By Julie Scharper, The Baltimore Sun
5:00 p.m. EDT, October 28, 2012
Hurricane Sandy loomed almost 300 miles off the Mid-Atlantic coast Sunday afternoon, with the National Hurricane Center reporting that the monster storm was expected to come ashore with near-hurricane-force winds and potentially “life-threatening” storm surge flooding.
The storm is still expected to start curling north on Sunday night, churning toward land on Monday with the eye of the storm approaching the coast Monday night, the weather service said in its latest update. The storm remains deadly powerful, with sustained winds near 75 miles per hour and even stronger gusts.
Steady rain should arrive after dark Sunday evening in the Baltimore area, and rain and wind are expected to intensify through Monday morning and afternoon. Heavy rains were already drenching the Eastern Shore Sunday afternoon.
“It’s going to be bad from tomorrow morning through Tuesday evening,” Jim Lee, a National Weather Service meteorologist, said Sunday. “The peak of the storm, when it will be most severe, is going to be from noon tomorrow until midnight Tuesday.”
The storm is expected to dump the most rain along the Maryland coast and Delaware. The Baltimore region should expect about 5 to 10 inches of rain, with more falling in some areas, Lee said.
“Practically every creek in Baltimore City and Baltimore County is going to be out of its banks,” Lee said.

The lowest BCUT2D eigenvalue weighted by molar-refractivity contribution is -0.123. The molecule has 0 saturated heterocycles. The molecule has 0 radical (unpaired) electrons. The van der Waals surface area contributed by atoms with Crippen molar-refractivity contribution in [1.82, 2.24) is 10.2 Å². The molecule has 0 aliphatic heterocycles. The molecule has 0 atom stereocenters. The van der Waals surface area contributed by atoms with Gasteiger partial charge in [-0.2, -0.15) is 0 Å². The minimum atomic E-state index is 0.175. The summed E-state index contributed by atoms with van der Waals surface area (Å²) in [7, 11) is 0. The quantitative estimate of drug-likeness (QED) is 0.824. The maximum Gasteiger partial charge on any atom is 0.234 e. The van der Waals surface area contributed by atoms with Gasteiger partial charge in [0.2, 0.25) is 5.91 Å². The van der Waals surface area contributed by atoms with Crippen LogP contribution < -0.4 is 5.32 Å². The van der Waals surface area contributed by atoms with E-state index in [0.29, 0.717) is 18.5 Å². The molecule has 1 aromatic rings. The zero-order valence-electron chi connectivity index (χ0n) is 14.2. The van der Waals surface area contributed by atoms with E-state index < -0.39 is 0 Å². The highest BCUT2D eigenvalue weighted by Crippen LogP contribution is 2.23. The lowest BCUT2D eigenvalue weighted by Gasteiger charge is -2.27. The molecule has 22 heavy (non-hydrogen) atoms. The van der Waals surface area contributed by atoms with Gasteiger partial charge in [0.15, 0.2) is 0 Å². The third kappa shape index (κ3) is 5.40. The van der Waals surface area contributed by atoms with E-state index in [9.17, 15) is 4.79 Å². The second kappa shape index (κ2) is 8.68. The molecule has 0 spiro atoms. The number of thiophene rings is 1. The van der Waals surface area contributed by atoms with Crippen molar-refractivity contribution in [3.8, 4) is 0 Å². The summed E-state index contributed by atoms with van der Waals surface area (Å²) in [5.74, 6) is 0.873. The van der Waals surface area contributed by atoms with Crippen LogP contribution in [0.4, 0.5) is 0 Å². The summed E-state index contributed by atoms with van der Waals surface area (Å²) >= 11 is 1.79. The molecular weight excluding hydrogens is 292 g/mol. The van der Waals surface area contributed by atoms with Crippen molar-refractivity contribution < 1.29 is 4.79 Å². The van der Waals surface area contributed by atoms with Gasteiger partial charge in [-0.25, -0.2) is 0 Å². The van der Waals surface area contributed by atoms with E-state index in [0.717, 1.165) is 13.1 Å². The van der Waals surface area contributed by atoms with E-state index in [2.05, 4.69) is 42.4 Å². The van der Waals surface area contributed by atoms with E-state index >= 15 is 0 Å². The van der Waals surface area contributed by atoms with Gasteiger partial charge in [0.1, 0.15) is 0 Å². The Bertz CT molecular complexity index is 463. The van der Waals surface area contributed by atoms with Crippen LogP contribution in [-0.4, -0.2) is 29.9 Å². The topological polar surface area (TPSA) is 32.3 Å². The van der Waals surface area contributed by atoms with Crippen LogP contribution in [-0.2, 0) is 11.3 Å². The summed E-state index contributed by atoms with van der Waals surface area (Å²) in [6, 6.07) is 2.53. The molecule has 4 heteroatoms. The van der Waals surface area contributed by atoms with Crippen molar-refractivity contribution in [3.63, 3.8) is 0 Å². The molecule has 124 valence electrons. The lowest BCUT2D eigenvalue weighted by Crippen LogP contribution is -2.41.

Under leaden skies, winds were sweeping into the Baltimore area from the northeast Sunday afternoon.
By noon Sunday, winds had reached 35 knots at the Thomas Point Lighthouse south of Annapolis and gusts were measured at 35 miles per hour at BWI, Lee said.
“You’re seeing the winds pick up as Sandy moves closer,” he said.
Hurricane-force winds extend 105 miles from the storm’s center, while tropical storm-force winds reach as far as 520 miles out, making Sandy an extremely large and powerful cyclone.
A tropical storm watch was discontinued late Saturday for the South Carolina coast, but high-wind watches and warnings remained in effect for portions of southeastern Virginia and much of the Mid-Atlantic and southern New England.
Surge-related flooding was expected to peak at one to two feet in the upper and middle portions of the Chesapeake Bay, while reaching four to eight feet in Ocean City. The severity of flooding will depend on when the surge comes in the tide cycle, the hurricane center reported.
The storm surge combined with strong winds could lead to extended flooding over multiple tide cycles, the hurricane center warned.
Some areas of the country may see significant snowfall, according to the National Hurricane Center. Two to three feet could fall in the mountains of West Virginia, while elevated areas of Virginia, Kentucky, Tennessee and North Carolina could see one to two feet.
It remained unclear whether Sandy would be classified as a hurricane or a tropical storm when it makes landfall, but Lee said the effects would be the same.
“The impacts are going to be the same — very heavy rains and extremely strong winds that are going to lead to a lot of tree damage,” Lee said.